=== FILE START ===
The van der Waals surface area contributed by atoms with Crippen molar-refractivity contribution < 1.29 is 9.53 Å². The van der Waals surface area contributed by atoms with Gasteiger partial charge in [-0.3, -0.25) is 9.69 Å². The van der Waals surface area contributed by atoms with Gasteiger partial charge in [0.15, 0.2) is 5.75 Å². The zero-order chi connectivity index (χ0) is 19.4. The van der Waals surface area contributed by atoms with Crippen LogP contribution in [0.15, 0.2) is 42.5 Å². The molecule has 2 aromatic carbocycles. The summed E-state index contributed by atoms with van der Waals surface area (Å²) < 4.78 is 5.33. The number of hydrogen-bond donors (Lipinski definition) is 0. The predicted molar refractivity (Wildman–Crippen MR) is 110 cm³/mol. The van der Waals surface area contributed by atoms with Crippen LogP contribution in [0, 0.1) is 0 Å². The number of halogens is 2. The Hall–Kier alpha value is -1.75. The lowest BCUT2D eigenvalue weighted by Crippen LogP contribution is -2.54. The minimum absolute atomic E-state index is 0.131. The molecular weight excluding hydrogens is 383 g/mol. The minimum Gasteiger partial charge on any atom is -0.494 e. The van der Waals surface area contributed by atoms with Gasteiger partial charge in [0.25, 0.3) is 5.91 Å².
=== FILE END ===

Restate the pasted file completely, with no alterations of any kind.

The van der Waals surface area contributed by atoms with Crippen molar-refractivity contribution < 1.29 is 9.53 Å². The van der Waals surface area contributed by atoms with Gasteiger partial charge in [-0.3, -0.25) is 9.69 Å². The van der Waals surface area contributed by atoms with Gasteiger partial charge in [0.15, 0.2) is 5.75 Å². The zero-order chi connectivity index (χ0) is 19.4. The van der Waals surface area contributed by atoms with Crippen LogP contribution in [0.15, 0.2) is 42.5 Å². The molecule has 2 aromatic carbocycles. The summed E-state index contributed by atoms with van der Waals surface area (Å²) < 4.78 is 5.33. The number of hydrogen-bond donors (Lipinski definition) is 0. The predicted molar refractivity (Wildman–Crippen MR) is 110 cm³/mol. The van der Waals surface area contributed by atoms with Crippen LogP contribution in [0, 0.1) is 0 Å². The number of halogens is 2. The Hall–Kier alpha value is -1.75. The lowest BCUT2D eigenvalue weighted by Crippen LogP contribution is -2.54. The minimum absolute atomic E-state index is 0.131. The molecular weight excluding hydrogens is 383 g/mol. The minimum Gasteiger partial charge on any atom is -0.494 e. The van der Waals surface area contributed by atoms with Gasteiger partial charge in [0.25, 0.3) is 5.91 Å².